The Politics of Multiple Belonging: Ethnicity and Nationalism in Europe and East Asia

Article excerpt

The Politics of Multiple Belonging: Ethnicity and Nationalism in Europe and East Asia, edited by Flemming Christiansen and UIf Hedetoft. Aldershot: Ashgate, 2004. x + 282 pp. US$79.95/£45.00 (hardcover).

This is an important book addressing, from various perspectives, a wide range of issues about identity and belonging. It sheds light on how ethnic belonging and identity are intertwined with, and influenced by, state policies, regional politics, organizational interests and histories as well as by social, cultural and psychological factors.

The book consists of fourteen well-researched chapters, thematically structured in four parts. Part I, "Trends", reconceptualizes the discourse of belonging and identity in relation to migration, racism, nationalism and globalization. Conceptualizing belonging, UIf Hedetoft notes, must take into account different parameters and their varying configurations in relation to the identity politics of different groups. Key parameters include locality and immediate familiarity, socio-psychological needs, nationalism, racism, globalization and the cosmopolitan dream (p. 24). Situating his analysis of the concept of diversity in the discourses of multiculturalism and globalization, Gerard Delanty argues that diversity has penetrated cultural identities as a whole (p. 45). At the levels of culture and social behavior, the boundaries between social groups are more diffuse than previously imagined.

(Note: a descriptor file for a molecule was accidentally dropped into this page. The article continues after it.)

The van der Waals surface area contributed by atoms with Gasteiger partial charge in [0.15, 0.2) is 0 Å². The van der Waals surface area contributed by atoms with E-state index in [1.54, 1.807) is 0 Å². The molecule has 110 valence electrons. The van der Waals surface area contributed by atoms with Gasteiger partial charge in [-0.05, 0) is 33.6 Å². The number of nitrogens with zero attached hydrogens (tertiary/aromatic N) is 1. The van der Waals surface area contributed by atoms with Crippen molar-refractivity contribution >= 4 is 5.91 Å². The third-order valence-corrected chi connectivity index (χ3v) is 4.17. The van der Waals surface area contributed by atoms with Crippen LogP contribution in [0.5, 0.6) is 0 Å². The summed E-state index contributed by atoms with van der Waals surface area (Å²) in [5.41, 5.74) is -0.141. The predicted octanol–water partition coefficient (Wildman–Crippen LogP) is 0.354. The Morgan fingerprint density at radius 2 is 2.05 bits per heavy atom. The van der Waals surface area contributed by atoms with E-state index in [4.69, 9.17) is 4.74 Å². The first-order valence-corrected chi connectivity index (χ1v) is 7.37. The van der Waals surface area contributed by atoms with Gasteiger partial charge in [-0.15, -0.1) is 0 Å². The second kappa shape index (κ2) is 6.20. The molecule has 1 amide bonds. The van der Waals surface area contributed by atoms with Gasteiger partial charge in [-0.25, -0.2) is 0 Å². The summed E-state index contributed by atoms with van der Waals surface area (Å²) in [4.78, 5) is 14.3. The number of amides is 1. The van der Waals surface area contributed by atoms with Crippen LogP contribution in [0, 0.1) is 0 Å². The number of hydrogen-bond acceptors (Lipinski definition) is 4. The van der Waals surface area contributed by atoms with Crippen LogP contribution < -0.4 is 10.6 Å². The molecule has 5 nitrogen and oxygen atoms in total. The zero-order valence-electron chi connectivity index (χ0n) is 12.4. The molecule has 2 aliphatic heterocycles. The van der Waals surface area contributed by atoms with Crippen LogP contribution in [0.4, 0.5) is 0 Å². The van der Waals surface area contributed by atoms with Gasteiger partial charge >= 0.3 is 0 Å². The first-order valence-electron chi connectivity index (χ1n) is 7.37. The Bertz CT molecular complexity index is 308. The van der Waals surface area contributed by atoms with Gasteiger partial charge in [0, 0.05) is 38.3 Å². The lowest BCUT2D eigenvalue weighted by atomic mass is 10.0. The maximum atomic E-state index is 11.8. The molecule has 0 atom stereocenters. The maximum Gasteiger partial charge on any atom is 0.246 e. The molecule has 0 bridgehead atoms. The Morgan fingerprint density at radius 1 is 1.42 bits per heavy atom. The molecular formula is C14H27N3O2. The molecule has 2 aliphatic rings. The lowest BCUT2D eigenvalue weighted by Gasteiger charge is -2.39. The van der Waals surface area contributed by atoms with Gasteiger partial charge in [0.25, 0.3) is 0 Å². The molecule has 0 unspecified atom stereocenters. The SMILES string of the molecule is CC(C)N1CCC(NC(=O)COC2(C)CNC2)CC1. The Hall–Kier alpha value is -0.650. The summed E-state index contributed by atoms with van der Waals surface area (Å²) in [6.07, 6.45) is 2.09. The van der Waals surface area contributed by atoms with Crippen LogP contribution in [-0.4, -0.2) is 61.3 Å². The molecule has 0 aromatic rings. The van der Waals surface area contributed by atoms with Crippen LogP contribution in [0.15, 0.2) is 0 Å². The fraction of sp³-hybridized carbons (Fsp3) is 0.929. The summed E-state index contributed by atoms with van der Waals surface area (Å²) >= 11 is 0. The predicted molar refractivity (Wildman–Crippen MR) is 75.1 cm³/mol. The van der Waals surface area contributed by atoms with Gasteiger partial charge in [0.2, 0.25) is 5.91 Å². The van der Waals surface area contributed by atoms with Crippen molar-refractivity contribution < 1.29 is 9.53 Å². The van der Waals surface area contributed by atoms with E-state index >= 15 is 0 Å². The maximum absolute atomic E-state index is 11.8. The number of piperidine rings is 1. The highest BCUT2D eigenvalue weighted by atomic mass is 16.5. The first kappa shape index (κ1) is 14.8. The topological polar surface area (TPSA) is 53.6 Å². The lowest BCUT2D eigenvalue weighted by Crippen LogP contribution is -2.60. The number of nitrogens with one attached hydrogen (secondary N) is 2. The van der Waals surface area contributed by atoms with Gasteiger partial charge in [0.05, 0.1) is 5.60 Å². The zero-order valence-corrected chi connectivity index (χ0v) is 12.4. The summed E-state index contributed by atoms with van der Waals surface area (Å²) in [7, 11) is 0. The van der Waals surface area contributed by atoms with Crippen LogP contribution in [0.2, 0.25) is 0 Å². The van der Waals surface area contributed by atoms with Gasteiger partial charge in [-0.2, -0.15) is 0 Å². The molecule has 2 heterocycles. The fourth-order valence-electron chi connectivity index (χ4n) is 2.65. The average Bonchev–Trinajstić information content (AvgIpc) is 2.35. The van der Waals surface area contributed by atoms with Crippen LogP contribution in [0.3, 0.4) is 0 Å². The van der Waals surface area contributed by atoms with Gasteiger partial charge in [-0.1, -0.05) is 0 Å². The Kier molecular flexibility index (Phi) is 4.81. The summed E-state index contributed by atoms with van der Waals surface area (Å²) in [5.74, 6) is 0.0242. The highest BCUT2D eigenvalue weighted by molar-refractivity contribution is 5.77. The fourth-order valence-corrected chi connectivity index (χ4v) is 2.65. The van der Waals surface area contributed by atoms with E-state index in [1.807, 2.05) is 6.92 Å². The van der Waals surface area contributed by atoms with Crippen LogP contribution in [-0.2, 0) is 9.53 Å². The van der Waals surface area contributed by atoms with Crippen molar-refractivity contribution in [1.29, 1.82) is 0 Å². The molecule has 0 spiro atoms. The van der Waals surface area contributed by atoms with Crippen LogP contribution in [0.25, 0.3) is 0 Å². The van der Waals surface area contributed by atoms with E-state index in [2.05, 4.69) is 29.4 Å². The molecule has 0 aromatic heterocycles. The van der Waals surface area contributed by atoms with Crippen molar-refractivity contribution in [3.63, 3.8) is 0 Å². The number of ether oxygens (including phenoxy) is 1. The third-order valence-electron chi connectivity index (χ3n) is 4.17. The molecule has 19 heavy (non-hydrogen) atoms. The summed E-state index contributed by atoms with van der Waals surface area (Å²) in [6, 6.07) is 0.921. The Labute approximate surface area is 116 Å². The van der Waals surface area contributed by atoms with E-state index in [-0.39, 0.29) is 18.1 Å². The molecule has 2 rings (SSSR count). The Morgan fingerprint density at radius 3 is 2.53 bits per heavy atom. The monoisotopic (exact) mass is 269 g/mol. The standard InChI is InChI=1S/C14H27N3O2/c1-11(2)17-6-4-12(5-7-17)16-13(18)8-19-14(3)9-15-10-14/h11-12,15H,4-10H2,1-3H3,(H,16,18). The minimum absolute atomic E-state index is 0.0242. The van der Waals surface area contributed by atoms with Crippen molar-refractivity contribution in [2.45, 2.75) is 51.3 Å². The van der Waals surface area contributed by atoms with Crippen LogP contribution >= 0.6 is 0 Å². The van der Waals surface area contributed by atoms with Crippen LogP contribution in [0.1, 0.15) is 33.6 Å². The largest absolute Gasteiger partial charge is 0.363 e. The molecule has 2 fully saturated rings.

Part II, "Migrants and Belonging", explores issues associated with diasporic identities in the European context. case studies include the Turks in Germany and France and the Chinese in Italy and other European countries. While migrants may enjoy many opportunities offered by migration, including belonging to globally distributed networks and organizations, the resources on which their diasporic identities draw are constrained. To a great extent, transnational organizations, communities and forums are divided rather than united. The nation-state, as a reference or resource, "is still relevant for migrant contention" (p. 73, Virginie Guiraudon). For the Chinese in Italy, belonging and the process of identity formation are ultimately tied to migration processes and Chinese relationships with the receiving community (Luigi Tomba). Xiujing Liang's research shows that ethnocentrism is alive and well within the Chinese communities in Europe, as evidenced by Chinese community leaders' attitudes towards "mixed" marriage. …